You need to share in the revolution of paper snowflakes. It started with a little festive gathering of friends and turned into Crafty craic. There were doubters. There were those who feared the shame and denied their inner crafter. But all were overcome when the admiration came rolling in, as these free and floaty paper creations hung in their festive foray.
When Jamie Oliver presented his Christmas show beneath a swathe of paper snowflakes i vowed i would find a way to cook my christmas dinner in similar snow capped surroundings..
I managed to kick things off by finding some large paper snowflakes online, and stumbling across this spectacular online shop in the process called ‘RE’. Says it all really. Probably one of the best virtual shopping experiences you’ll have. Beautifully laid out, user friendly, experiential website. The snowflakes are in ‘gREetings’, and I think I’ll carry on the paper fad all year with the star light shades in ‘REcycle’.
So armed with mull and gossip, we used this tutorial http://www.wikihow.com/Make-a-3D-Paper-Snowflake. The only point you can go wrong is when you make the cuts. Always follow the diagonal line. You’ll only do it wrong once!
Plenty of snacks..
I personally really like this version hanging in a window..
Just how I imagined it. Other people making my Christmas lunch in the snow studio.
And a happy new year to you all!
With the flat in turmoil owing to the kitchen refit during december, the elements weren’t conducive to a handmade christmas. So it was that for the first year in a long time, we had no tree, no wreath, no mark of christmas cheer in the flat. In fact, we were lucky to get a cup of tea at home for about 3 weeks. However it wouldn’t quite be christmas for me without a few crafty presents for family. Following the success of my recent hot water bottle covers, i couldn’t resist doing the same for the wider Calvert hot-water-bottle appreciation team. Helen and my mother-in-law were the recipients of these two new designs.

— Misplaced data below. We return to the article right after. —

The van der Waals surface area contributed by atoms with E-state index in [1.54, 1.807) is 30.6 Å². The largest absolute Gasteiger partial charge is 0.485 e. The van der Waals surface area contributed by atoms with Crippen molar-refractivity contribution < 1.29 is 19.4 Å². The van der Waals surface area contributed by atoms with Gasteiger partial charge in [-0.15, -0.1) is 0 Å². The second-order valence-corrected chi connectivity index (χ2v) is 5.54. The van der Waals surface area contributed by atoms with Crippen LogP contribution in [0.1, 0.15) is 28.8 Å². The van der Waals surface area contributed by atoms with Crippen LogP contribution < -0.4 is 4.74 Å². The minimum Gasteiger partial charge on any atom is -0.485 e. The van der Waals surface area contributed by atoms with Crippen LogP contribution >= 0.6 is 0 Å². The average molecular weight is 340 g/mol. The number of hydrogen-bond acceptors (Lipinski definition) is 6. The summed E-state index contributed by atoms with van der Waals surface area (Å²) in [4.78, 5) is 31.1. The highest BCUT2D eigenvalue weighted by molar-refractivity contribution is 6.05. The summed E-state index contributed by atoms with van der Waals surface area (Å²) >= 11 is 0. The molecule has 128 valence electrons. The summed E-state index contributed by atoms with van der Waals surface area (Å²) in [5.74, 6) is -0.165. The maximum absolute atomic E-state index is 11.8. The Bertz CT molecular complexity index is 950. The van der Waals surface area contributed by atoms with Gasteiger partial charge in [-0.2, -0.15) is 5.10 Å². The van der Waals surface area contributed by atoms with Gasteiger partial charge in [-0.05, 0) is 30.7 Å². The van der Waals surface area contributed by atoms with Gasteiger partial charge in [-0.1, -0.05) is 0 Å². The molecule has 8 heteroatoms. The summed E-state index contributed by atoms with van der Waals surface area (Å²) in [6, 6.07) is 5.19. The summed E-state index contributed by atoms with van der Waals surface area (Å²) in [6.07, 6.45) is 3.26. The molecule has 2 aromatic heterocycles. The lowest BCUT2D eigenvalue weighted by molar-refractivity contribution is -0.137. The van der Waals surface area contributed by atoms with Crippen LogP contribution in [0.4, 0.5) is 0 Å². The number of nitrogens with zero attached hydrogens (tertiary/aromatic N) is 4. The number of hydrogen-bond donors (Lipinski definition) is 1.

This one was a welcome opportunity to use some of my Liberty fabric, which is in short supply but getting a bit sad being as yet un-used in any project thus far. Its too good! The mustard velvet was picked up in a charity shop in York, which i then quilted. The labels are parcel tags printed with stampers from one of my favourite stationery companies, Cavalllini & Co. This one I gave to my mother-in-law. The fabric is from John Lewis, and finished off with a vintage button.
My niece (and namesake) Lucia loves to bake. I came up with this ridiculously easy apron design, involving the corner of a vintage embroidered tablecloth. Fast track to making one look amazing at embroidery, yet having no idea how to, or indeed inclination to, actually embroider.
I did do the text in freehand embroidery on the machine. Easy when you have the special attachment.
Pity Lucia left her apron at home on New year’s eve when we made homemade pizzas. She had to make do with mummy’s geniously improvised Tesco bag. I guess the ‘danger of suffocation’ issue was not so much of a problem with holes for little girl’s heads!